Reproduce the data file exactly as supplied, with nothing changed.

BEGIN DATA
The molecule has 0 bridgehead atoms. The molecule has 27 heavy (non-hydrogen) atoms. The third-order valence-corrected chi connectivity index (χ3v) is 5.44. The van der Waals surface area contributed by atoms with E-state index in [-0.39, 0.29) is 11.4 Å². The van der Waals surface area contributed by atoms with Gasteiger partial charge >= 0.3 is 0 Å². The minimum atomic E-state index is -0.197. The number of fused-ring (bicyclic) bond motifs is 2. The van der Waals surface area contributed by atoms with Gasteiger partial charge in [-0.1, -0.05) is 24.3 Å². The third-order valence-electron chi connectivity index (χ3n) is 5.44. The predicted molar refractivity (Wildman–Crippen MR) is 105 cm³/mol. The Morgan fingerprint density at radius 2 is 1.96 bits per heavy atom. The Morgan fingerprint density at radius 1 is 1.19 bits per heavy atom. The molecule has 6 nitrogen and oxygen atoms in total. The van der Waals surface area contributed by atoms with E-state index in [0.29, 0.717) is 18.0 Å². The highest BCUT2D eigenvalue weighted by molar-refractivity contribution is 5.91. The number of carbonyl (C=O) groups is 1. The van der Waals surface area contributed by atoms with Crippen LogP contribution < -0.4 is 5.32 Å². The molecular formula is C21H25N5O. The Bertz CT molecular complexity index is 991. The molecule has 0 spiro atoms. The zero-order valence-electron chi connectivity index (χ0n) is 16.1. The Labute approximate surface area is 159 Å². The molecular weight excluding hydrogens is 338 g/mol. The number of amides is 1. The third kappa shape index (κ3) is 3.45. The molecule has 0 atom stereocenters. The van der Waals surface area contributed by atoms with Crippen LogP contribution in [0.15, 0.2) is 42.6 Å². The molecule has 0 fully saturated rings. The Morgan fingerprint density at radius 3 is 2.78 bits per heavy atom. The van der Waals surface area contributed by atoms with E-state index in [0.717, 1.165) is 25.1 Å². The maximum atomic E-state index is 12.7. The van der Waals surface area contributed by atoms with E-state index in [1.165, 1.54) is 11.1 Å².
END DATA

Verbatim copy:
The molecule has 0 bridgehead atoms. The molecule has 27 heavy (non-hydrogen) atoms. The third-order valence-corrected chi connectivity index (χ3v) is 5.44. The van der Waals surface area contributed by atoms with E-state index in [-0.39, 0.29) is 11.4 Å². The van der Waals surface area contributed by atoms with Gasteiger partial charge >= 0.3 is 0 Å². The minimum atomic E-state index is -0.197. The number of fused-ring (bicyclic) bond motifs is 2. The van der Waals surface area contributed by atoms with Gasteiger partial charge in [-0.1, -0.05) is 24.3 Å². The third-order valence-electron chi connectivity index (χ3n) is 5.44. The predicted molar refractivity (Wildman–Crippen MR) is 105 cm³/mol. The Morgan fingerprint density at radius 2 is 1.96 bits per heavy atom. The Morgan fingerprint density at radius 1 is 1.19 bits per heavy atom. The molecule has 6 nitrogen and oxygen atoms in total. The van der Waals surface area contributed by atoms with E-state index in [0.29, 0.717) is 18.0 Å². The highest BCUT2D eigenvalue weighted by molar-refractivity contribution is 5.91. The number of carbonyl (C=O) groups is 1. The van der Waals surface area contributed by atoms with Crippen LogP contribution < -0.4 is 5.32 Å². The molecular formula is C21H25N5O. The Bertz CT molecular complexity index is 991. The molecule has 0 spiro atoms. The zero-order valence-electron chi connectivity index (χ0n) is 16.1. The Labute approximate surface area is 159 Å². The molecular weight excluding hydrogens is 338 g/mol. The number of amides is 1. The third kappa shape index (κ3) is 3.45. The molecule has 0 atom stereocenters. The van der Waals surface area contributed by atoms with Crippen LogP contribution in [0.15, 0.2) is 42.6 Å². The molecule has 0 fully saturated rings. The Morgan fingerprint density at radius 3 is 2.78 bits per heavy atom. The van der Waals surface area contributed by atoms with E-state index in [0.717, 1.165) is 25.1 Å². The maximum atomic E-state index is 12.7. The van der Waals surface area contributed by atoms with E-state index in [1.165, 1.54) is 11.1 Å².